Does “sade kahve” mean “black coffee“? Rarely! It’s common usage is for Turkish coffee and “sade” means “no sugar“. However, if a Starbucks barista asks “How do you like your coffee?” in Turkish and the answer is “sade“, then it means “black“.
I saw “plain coffee” and “just coffee” in some restaurant menus. “Sade” also means “plain” and “just” (only).
What to do – and this is primarily for my fellow copy-editors – I just want to remind you guys the importance of communicating with your reviewers and translators. Sometimes, even the simplest phrases can be mistranslated. Search in Nubuto concordance first. We have translated tens of thousands of menus and brochures for food & drinks industry. If concordance does not retrieve a reliable resource, do your advanced searching on internet. And if you are still not sure 100%, consult your reviewer. Our reviewers will read the Turkish text and clarify the issue.
How about “martini with olive“? Well, this one is hard to miss but it just does. Perhaps as the editor rushes to meet the deadline the eyes do not detect the immediate error. In Turkish we call this drink “zeytlinli martini” but in English, one would typically ask for a “dirty martini“.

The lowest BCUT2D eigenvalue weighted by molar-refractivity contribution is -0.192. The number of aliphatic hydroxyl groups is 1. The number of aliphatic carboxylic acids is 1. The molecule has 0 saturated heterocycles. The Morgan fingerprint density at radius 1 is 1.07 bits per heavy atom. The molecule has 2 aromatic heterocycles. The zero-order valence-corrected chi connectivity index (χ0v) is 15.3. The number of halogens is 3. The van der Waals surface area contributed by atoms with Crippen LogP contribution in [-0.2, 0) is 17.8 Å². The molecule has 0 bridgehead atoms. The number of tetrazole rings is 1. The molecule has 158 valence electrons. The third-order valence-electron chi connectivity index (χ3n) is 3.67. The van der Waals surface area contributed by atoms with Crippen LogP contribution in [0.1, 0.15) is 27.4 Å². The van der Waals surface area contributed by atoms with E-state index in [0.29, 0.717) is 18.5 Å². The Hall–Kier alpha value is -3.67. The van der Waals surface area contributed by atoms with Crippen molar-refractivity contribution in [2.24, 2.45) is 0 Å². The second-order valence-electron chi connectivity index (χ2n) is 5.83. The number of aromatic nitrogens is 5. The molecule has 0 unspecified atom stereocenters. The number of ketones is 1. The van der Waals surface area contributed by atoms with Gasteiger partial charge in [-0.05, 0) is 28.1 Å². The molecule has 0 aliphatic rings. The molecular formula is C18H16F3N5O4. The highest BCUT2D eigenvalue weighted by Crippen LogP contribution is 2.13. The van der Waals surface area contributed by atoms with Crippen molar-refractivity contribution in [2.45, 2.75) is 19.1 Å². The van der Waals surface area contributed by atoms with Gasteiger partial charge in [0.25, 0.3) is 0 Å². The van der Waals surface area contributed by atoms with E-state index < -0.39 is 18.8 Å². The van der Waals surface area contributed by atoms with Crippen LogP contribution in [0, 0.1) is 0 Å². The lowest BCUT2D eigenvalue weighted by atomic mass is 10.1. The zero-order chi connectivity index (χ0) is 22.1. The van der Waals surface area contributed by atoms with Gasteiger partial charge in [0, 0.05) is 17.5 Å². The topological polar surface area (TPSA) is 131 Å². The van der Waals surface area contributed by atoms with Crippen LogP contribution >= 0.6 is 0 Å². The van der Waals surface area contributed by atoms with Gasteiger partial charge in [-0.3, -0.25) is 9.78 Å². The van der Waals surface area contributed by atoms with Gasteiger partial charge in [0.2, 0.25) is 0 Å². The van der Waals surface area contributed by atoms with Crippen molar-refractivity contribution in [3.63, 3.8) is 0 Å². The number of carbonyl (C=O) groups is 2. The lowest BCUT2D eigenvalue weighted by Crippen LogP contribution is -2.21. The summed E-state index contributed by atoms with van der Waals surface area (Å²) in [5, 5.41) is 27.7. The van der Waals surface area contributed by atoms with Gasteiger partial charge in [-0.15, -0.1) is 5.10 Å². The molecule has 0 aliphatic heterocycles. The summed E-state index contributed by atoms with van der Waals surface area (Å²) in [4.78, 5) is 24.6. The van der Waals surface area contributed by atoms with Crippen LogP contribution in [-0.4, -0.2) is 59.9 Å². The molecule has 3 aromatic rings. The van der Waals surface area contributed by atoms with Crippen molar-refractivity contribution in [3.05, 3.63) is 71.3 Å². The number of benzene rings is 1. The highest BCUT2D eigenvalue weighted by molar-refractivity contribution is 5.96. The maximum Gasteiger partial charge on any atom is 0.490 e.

I know these are very simple examples but please do not overlook them. Because my experience shows that translators are keen to research on technical specifications, or legal / medical terminology and they are more likely to underestimate how tricky some simple phrases are. And also, not everyone has a chance to spend a couple of years in the US or UK and get familiar with local language.
My besty advice is do more research and don’t be shy to collaborate with your peers.